“It provides almost 50% of America’s and Germany’s power, 70% of India’s and 80% of China’s. Digging up coal provides a livelihood for millions of people. And secure domestic sources of energy are particularly prized at a time when prices are volatile and many of the big oil and gas exporters are becoming worryingly nationalistic. It is hard to see how governments can turn their backs on such a cheap and reliable fuel.”

The Economist recognizes that its position is counter to those held by world leaders like Barack Obama and Angela Merkel. Those leaders favor “carbon capture and storage (CCS), or carbon sequestration, [which] entails hoovering up carbon dioxide from the smokestacks of power plants and other big industrial facilities and storing it safely underground, where it will have no effect on the atmosphere.” The problem, the magazine reports, is that “there are no big power plants using it [and] just a handful of small demonstration projects.” Being pro-free market, The Economist believes that governments should tax carbon emissions in some form and let market work out how best to reduce emissions. It laments the fact that governments appear to be subsidizing CCS technologies.

“With the private sector sitting on its hands, Western governments are lavishing subsidies on CCS. Some $3.4 billion earmarked for CCS found its way into America’s stimulus bill. The European Union, which already restricts greenhouse-gas emissions through a cap-and-trade scheme, unveiled further incentives for CCS last year. Britain, Australia and others have also vowed to help fund demonstration plants partly because they reckon the private sector is put off by the huge price-tag on a single CCS power plant, and also in the belief that the cost of CCS will fall with experience.”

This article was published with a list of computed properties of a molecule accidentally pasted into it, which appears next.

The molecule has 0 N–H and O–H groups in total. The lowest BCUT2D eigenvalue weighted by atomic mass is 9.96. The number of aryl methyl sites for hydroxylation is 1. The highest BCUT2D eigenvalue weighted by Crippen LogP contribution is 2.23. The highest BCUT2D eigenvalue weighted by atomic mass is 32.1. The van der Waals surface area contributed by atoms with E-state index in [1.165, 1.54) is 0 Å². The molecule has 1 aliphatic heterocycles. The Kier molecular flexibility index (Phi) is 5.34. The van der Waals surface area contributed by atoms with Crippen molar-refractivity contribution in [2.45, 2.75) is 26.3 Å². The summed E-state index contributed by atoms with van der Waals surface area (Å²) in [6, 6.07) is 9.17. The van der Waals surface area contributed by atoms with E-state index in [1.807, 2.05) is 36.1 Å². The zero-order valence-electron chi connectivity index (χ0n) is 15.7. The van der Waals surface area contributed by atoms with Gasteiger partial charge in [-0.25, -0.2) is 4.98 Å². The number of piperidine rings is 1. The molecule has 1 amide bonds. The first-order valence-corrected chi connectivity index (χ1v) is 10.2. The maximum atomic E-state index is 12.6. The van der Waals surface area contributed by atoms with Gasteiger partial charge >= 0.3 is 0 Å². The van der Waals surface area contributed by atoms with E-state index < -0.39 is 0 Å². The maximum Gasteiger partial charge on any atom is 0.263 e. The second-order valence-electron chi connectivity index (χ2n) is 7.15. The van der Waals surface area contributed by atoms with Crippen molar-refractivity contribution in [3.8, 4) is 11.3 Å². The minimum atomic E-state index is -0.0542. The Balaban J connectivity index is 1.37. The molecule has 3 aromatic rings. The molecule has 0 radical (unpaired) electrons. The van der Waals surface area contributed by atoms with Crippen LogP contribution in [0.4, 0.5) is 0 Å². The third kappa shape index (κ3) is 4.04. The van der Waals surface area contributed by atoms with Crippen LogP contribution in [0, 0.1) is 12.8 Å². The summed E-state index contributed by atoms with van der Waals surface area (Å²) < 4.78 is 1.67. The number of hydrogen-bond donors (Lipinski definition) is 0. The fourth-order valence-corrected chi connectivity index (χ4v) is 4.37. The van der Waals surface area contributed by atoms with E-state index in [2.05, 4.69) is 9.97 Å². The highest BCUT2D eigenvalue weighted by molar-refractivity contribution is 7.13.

The magazine believes that “politicians should indeed encourage investment in clean technologies, but direct subsidies are not the way to do it.” One country not mentioned by The Economist is China which has been frantically building new coal-fired power plants. The New York Times reports, however, that “China has emerged in the past two years as the world’s leading builder of more efficient, less polluting coal power plants, mastering the technology and driving down the cost” [“China Outpaces U.S. in Cleaner Coal-Fired Plants,” by Keith Bradsher, 10 May 2009]. “While the United States is still debating whether to build a more efficient kind of coal-fired power plant that uses extremely hot steam,” Bradsher writes, “China has begun building such plants at a rate of one a month.” For environmentalists, better simply isn’t good enough when it comes to coal-fired plants. Nevertheless, China is at least recognizing that there is a problem.

“China has begun requiring power companies to retire an older, more polluting power plant for each new one they build. … Without doubt, China’s coal-fired power sector still has many problems, and global warming gases from the country are expected to continue increasing. China’s aim is to use the newest technologies to limit the rate of increase. Only half the country’s coal-fired power plants have the emissions control equipment to remove sulfur compounds that cause acid rain, and even power plants with that technology do not always use it. China has not begun regulating some of the emissions that lead to heavy smog in big cities. Even among China’s newly built plants, not all are modern. Only about 60 percent of the new plants are being built using newer technology that is highly efficient, but more expensive. With greater efficiency, a power plant burns less coal and emits less carbon dioxide for each unit of electricity it generates. Experts say the least efficient plants in China today convert 27 to 36 percent of the energy in coal into electricity. The most efficient plants achieve an efficiency as high as 44 percent, meaning they can cut global warming emissions by more than a third compared with the weakest plants. In the United States, the most efficient plants achieve around 40 percent efficiency, because they do not use the highest steam temperatures being adopted in China.”

Bradsher notes that none of China’s new plants use carbon capture and storage systems. “China has just built a small, experimental facility near Beijing to remove carbon dioxide from power station emissions and use it to provide carbonation for beverages,” Bradsher reports, “and the government has a short list of possible locations for a large experiment to capture and store carbon dioxide. But so far, it has no plans to make this a national policy.” Coal’s ultimate future has yet to be determined. The only thing I know for certain is that the debates about whether there is such a thing as “clean coal” technologies will continue to rage.